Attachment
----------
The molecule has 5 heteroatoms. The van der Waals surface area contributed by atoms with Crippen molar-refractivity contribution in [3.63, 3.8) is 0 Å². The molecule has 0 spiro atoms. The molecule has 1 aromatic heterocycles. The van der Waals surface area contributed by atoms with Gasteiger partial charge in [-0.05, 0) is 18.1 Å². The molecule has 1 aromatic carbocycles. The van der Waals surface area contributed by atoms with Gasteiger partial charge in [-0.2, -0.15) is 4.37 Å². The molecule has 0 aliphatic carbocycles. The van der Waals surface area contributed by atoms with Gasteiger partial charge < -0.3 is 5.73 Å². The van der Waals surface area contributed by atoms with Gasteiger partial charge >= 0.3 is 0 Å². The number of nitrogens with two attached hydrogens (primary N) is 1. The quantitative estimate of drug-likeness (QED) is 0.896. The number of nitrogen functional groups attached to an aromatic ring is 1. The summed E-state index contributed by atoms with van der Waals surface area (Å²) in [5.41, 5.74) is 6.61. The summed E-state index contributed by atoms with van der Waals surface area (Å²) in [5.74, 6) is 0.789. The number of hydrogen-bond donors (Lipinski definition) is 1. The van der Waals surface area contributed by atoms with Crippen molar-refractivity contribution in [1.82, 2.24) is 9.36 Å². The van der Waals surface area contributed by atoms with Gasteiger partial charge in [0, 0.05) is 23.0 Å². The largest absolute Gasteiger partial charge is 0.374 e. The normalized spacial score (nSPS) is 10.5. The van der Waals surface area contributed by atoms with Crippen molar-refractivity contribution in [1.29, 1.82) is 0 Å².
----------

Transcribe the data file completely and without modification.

The molecule has 5 heteroatoms. The van der Waals surface area contributed by atoms with Crippen molar-refractivity contribution in [3.63, 3.8) is 0 Å². The molecule has 0 spiro atoms. The molecule has 1 aromatic heterocycles. The van der Waals surface area contributed by atoms with Gasteiger partial charge in [-0.05, 0) is 18.1 Å². The molecule has 1 aromatic carbocycles. The van der Waals surface area contributed by atoms with Gasteiger partial charge in [-0.2, -0.15) is 4.37 Å². The molecule has 0 aliphatic carbocycles. The van der Waals surface area contributed by atoms with Gasteiger partial charge < -0.3 is 5.73 Å². The van der Waals surface area contributed by atoms with Gasteiger partial charge >= 0.3 is 0 Å². The number of nitrogens with two attached hydrogens (primary N) is 1. The quantitative estimate of drug-likeness (QED) is 0.896. The number of nitrogen functional groups attached to an aromatic ring is 1. The summed E-state index contributed by atoms with van der Waals surface area (Å²) in [5.41, 5.74) is 6.61. The summed E-state index contributed by atoms with van der Waals surface area (Å²) in [5.74, 6) is 0.789. The number of hydrogen-bond donors (Lipinski definition) is 1. The van der Waals surface area contributed by atoms with Crippen molar-refractivity contribution in [1.82, 2.24) is 9.36 Å². The van der Waals surface area contributed by atoms with Gasteiger partial charge in [0, 0.05) is 23.0 Å². The largest absolute Gasteiger partial charge is 0.374 e. The normalized spacial score (nSPS) is 10.5. The van der Waals surface area contributed by atoms with Crippen molar-refractivity contribution in [1.29, 1.82) is 0 Å².